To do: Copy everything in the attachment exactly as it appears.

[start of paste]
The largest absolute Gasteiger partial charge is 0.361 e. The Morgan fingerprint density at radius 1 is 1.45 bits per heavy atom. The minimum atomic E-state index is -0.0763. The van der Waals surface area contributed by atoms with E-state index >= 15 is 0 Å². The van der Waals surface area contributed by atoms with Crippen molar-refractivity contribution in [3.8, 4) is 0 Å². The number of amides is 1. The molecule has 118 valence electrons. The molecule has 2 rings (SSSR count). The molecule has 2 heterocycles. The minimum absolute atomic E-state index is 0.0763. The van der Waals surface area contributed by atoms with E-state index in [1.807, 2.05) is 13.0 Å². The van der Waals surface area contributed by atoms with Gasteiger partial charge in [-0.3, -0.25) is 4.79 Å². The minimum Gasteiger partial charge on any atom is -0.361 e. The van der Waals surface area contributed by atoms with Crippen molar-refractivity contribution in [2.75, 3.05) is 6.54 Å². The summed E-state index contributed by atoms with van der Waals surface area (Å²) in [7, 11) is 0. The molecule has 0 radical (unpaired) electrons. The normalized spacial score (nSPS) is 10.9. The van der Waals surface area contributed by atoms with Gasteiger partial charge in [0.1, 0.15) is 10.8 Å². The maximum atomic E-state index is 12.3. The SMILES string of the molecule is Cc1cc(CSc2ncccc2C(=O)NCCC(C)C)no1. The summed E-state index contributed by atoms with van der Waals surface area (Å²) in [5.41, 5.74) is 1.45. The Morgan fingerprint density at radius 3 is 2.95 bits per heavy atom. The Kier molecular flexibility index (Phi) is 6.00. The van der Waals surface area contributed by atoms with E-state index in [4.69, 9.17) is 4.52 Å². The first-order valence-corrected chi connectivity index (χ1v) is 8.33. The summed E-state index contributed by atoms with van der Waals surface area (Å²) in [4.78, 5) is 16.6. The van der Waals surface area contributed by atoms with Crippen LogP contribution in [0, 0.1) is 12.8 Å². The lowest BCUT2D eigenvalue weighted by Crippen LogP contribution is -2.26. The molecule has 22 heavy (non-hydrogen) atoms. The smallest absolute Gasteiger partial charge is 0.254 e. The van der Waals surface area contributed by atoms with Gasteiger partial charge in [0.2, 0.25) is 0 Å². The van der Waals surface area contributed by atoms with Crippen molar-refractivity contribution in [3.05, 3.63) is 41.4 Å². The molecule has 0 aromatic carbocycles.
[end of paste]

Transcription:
The largest absolute Gasteiger partial charge is 0.361 e. The Morgan fingerprint density at radius 1 is 1.45 bits per heavy atom. The minimum atomic E-state index is -0.0763. The van der Waals surface area contributed by atoms with E-state index >= 15 is 0 Å². The van der Waals surface area contributed by atoms with Crippen molar-refractivity contribution in [3.8, 4) is 0 Å². The number of amides is 1. The molecule has 118 valence electrons. The molecule has 2 rings (SSSR count). The molecule has 2 heterocycles. The minimum absolute atomic E-state index is 0.0763. The van der Waals surface area contributed by atoms with E-state index in [1.807, 2.05) is 13.0 Å². The van der Waals surface area contributed by atoms with Gasteiger partial charge in [-0.3, -0.25) is 4.79 Å². The minimum Gasteiger partial charge on any atom is -0.361 e. The van der Waals surface area contributed by atoms with Crippen molar-refractivity contribution in [2.75, 3.05) is 6.54 Å². The summed E-state index contributed by atoms with van der Waals surface area (Å²) in [7, 11) is 0. The molecule has 0 radical (unpaired) electrons. The normalized spacial score (nSPS) is 10.9. The van der Waals surface area contributed by atoms with Gasteiger partial charge in [0.1, 0.15) is 10.8 Å². The maximum atomic E-state index is 12.3. The SMILES string of the molecule is Cc1cc(CSc2ncccc2C(=O)NCCC(C)C)no1. The summed E-state index contributed by atoms with van der Waals surface area (Å²) in [5.41, 5.74) is 1.45. The Morgan fingerprint density at radius 3 is 2.95 bits per heavy atom. The Kier molecular flexibility index (Phi) is 6.00. The van der Waals surface area contributed by atoms with E-state index in [4.69, 9.17) is 4.52 Å². The first-order valence-corrected chi connectivity index (χ1v) is 8.33. The summed E-state index contributed by atoms with van der Waals surface area (Å²) in [4.78, 5) is 16.6. The van der Waals surface area contributed by atoms with Crippen LogP contribution in [0, 0.1) is 12.8 Å². The lowest BCUT2D eigenvalue weighted by Crippen LogP contribution is -2.26. The molecule has 22 heavy (non-hydrogen) atoms. The smallest absolute Gasteiger partial charge is 0.254 e. The van der Waals surface area contributed by atoms with Gasteiger partial charge in [0.2, 0.25) is 0 Å². The van der Waals surface area contributed by atoms with Crippen molar-refractivity contribution in [3.05, 3.63) is 41.4 Å². The molecule has 0 aromatic carbocycles.